I am missing something basic about surfaces I think (heightmaps?)

I am pretty new to Rhino and coming from Fusion 360, where I mostly used the solid tools. Currently using Rhino 8 for Windows.

I am attempting to make more detailed fishing lures (adding scales/patterns). I have gone down the path of heightmaps (both in Rhino and in Grasshopper) and get stuck once I have a mesh getting it to connect back to my original surface. Let me walk through my process.

  1. Draw a closed curve that is the side view of the lure.
  2. Make a planer surface
  3. ISO trim that surface because I don’t want the pattern over the entire area. (see attached pic for a better explanation)
  4. Apply heightmap to the trimmed surface
  5. get it looking like I want
  6. export render mesh
  7. ??? at this point I have a mesh with jagged edges and a nurbs surface. I think I would like to connect them back together, then I mirror, draw a curve connecting them and Sweep2 to connect the sides back together. This is how I made the lure pictured, minus the heightmap of course. What is the correct/better workflow to achieve what I am trying to do?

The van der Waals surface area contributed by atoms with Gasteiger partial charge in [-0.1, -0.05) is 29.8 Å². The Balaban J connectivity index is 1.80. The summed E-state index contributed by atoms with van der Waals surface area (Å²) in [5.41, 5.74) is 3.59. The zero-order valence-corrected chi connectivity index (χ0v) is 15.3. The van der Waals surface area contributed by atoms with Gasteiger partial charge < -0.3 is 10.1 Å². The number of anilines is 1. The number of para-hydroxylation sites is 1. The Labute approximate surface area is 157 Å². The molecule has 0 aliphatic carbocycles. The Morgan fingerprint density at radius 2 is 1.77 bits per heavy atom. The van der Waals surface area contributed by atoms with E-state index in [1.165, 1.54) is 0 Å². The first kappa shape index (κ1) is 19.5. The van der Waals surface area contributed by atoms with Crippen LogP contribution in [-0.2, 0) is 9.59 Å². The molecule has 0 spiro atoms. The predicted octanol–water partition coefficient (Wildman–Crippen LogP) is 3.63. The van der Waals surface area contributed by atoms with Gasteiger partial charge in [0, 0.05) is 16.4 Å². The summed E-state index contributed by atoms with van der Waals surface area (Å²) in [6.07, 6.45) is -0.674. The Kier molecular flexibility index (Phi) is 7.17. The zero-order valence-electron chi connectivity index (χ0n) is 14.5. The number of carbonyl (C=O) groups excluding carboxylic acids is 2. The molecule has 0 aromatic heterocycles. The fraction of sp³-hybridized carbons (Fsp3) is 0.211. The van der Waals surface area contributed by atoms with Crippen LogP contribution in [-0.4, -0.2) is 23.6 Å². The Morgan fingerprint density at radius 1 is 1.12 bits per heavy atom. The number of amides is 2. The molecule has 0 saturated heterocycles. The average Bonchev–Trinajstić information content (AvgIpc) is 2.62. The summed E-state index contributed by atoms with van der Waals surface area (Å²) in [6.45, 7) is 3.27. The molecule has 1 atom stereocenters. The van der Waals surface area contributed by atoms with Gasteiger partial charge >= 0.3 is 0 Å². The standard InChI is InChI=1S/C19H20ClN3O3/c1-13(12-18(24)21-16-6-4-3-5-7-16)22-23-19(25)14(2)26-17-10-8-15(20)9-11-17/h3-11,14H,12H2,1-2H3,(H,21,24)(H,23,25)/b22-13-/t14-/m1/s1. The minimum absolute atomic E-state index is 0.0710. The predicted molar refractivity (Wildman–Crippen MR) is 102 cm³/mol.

I have also tried to use flow along surface but then I end up in a hell of 100s of objects trying to union together.

I would prefer my output to be a nurbs body (output to STEP for manufacturing) but would work with a mesh output for 3D printing.

Any pointers greatly appreciated!

I don’t see the ‘attached pic’?
Do you have a file you could attach?

Opps sorry added now! The red outlined area represents the area I want to constrain the patterns/scales inside of.

For that sort of ‘extremely organic’ stuff I would probably look at displacement mapping instead of heightfields, which will require a bunch of fine work to handle the edges nicely and will leave you with a mesh as output, or subdivision surface modeling, which was literally developed as an alternative to NURBS for extremely organic shapes. I mean I have done brute-force NURBS modeling of such detail, but I’ve been doing this an extremely long time and even then I doubt it would be economical for this application.

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